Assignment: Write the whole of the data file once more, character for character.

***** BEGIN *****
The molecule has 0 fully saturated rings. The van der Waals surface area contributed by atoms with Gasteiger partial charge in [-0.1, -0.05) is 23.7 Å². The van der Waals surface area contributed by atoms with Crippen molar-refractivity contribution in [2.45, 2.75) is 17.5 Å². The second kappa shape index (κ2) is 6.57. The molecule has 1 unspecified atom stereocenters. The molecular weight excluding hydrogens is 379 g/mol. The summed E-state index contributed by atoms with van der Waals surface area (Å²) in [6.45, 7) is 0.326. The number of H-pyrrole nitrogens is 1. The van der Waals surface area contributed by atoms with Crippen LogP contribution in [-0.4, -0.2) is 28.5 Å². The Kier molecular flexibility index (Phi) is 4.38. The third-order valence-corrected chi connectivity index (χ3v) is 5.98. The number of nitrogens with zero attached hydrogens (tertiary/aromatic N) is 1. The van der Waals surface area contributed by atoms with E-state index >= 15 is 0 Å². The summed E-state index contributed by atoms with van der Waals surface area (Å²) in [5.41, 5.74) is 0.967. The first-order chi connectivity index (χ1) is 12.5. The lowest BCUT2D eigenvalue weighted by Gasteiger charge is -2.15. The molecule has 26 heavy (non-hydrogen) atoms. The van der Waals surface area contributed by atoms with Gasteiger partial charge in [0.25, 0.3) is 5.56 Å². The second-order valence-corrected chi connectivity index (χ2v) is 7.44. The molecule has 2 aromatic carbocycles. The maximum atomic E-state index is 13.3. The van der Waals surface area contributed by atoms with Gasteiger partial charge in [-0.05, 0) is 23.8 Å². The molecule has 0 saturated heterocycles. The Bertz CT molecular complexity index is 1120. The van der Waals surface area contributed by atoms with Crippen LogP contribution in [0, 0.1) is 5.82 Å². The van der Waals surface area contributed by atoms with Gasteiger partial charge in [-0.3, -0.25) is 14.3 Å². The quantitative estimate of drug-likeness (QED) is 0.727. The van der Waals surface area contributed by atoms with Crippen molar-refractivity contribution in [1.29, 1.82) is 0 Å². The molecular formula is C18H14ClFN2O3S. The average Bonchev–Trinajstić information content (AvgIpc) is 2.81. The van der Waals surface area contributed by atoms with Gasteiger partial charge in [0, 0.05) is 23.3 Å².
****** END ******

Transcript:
The molecule has 0 fully saturated rings. The van der Waals surface area contributed by atoms with Gasteiger partial charge in [-0.1, -0.05) is 23.7 Å². The van der Waals surface area contributed by atoms with Crippen molar-refractivity contribution in [2.45, 2.75) is 17.5 Å². The second kappa shape index (κ2) is 6.57. The molecule has 1 unspecified atom stereocenters. The molecular weight excluding hydrogens is 379 g/mol. The summed E-state index contributed by atoms with van der Waals surface area (Å²) in [6.45, 7) is 0.326. The number of H-pyrrole nitrogens is 1. The van der Waals surface area contributed by atoms with Crippen LogP contribution in [-0.4, -0.2) is 28.5 Å². The Kier molecular flexibility index (Phi) is 4.38. The third-order valence-corrected chi connectivity index (χ3v) is 5.98. The number of nitrogens with zero attached hydrogens (tertiary/aromatic N) is 1. The van der Waals surface area contributed by atoms with E-state index >= 15 is 0 Å². The summed E-state index contributed by atoms with van der Waals surface area (Å²) in [5.41, 5.74) is 0.967. The first-order chi connectivity index (χ1) is 12.5. The lowest BCUT2D eigenvalue weighted by Gasteiger charge is -2.15. The molecule has 26 heavy (non-hydrogen) atoms. The van der Waals surface area contributed by atoms with Gasteiger partial charge in [0.25, 0.3) is 5.56 Å². The second-order valence-corrected chi connectivity index (χ2v) is 7.44. The molecule has 2 aromatic carbocycles. The maximum atomic E-state index is 13.3. The van der Waals surface area contributed by atoms with Gasteiger partial charge in [-0.05, 0) is 23.8 Å². The molecule has 0 saturated heterocycles. The Bertz CT molecular complexity index is 1120. The van der Waals surface area contributed by atoms with Crippen LogP contribution in [0, 0.1) is 5.82 Å². The van der Waals surface area contributed by atoms with Gasteiger partial charge in [-0.3, -0.25) is 14.3 Å². The quantitative estimate of drug-likeness (QED) is 0.727. The van der Waals surface area contributed by atoms with Crippen molar-refractivity contribution in [1.29, 1.82) is 0 Å². The molecular formula is C18H14ClFN2O3S. The average Bonchev–Trinajstić information content (AvgIpc) is 2.81. The van der Waals surface area contributed by atoms with Gasteiger partial charge in [0, 0.05) is 23.3 Å².